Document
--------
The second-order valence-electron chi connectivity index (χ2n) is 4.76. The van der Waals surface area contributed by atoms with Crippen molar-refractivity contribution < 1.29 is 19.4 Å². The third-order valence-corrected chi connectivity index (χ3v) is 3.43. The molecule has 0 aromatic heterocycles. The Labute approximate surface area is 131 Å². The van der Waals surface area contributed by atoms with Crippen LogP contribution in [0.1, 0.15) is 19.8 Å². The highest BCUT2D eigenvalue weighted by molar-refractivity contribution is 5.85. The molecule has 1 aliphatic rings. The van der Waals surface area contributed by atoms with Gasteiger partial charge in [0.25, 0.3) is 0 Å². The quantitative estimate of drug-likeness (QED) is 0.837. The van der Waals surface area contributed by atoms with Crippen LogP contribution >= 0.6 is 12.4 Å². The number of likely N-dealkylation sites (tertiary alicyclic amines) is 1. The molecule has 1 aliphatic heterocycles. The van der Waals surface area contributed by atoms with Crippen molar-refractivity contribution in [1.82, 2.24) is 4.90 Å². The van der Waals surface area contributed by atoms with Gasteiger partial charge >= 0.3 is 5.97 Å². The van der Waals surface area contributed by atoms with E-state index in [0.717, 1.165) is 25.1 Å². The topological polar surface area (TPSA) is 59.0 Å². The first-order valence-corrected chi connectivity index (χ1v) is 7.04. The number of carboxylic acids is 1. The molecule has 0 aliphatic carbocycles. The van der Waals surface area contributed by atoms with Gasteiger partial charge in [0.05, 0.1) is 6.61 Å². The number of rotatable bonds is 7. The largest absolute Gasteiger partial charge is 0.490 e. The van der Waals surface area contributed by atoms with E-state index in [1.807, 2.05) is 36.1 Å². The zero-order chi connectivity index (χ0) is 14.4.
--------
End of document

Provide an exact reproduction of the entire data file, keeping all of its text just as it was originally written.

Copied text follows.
The second-order valence-electron chi connectivity index (χ2n) is 4.76. The van der Waals surface area contributed by atoms with Crippen molar-refractivity contribution < 1.29 is 19.4 Å². The third-order valence-corrected chi connectivity index (χ3v) is 3.43. The molecule has 0 aromatic heterocycles. The Labute approximate surface area is 131 Å². The van der Waals surface area contributed by atoms with Crippen LogP contribution in [0.1, 0.15) is 19.8 Å². The highest BCUT2D eigenvalue weighted by molar-refractivity contribution is 5.85. The molecule has 1 aliphatic rings. The van der Waals surface area contributed by atoms with Gasteiger partial charge in [0.25, 0.3) is 0 Å². The quantitative estimate of drug-likeness (QED) is 0.837. The van der Waals surface area contributed by atoms with Crippen LogP contribution >= 0.6 is 12.4 Å². The number of likely N-dealkylation sites (tertiary alicyclic amines) is 1. The molecule has 1 aliphatic heterocycles. The van der Waals surface area contributed by atoms with Crippen molar-refractivity contribution in [1.82, 2.24) is 4.90 Å². The van der Waals surface area contributed by atoms with Gasteiger partial charge >= 0.3 is 5.97 Å². The van der Waals surface area contributed by atoms with E-state index in [0.717, 1.165) is 25.1 Å². The topological polar surface area (TPSA) is 59.0 Å². The first-order valence-corrected chi connectivity index (χ1v) is 7.04. The number of carboxylic acids is 1. The molecule has 0 aliphatic carbocycles. The van der Waals surface area contributed by atoms with Gasteiger partial charge in [0.05, 0.1) is 6.61 Å². The number of rotatable bonds is 7. The largest absolute Gasteiger partial charge is 0.490 e. The van der Waals surface area contributed by atoms with E-state index in [1.807, 2.05) is 36.1 Å². The zero-order chi connectivity index (χ0) is 14.4.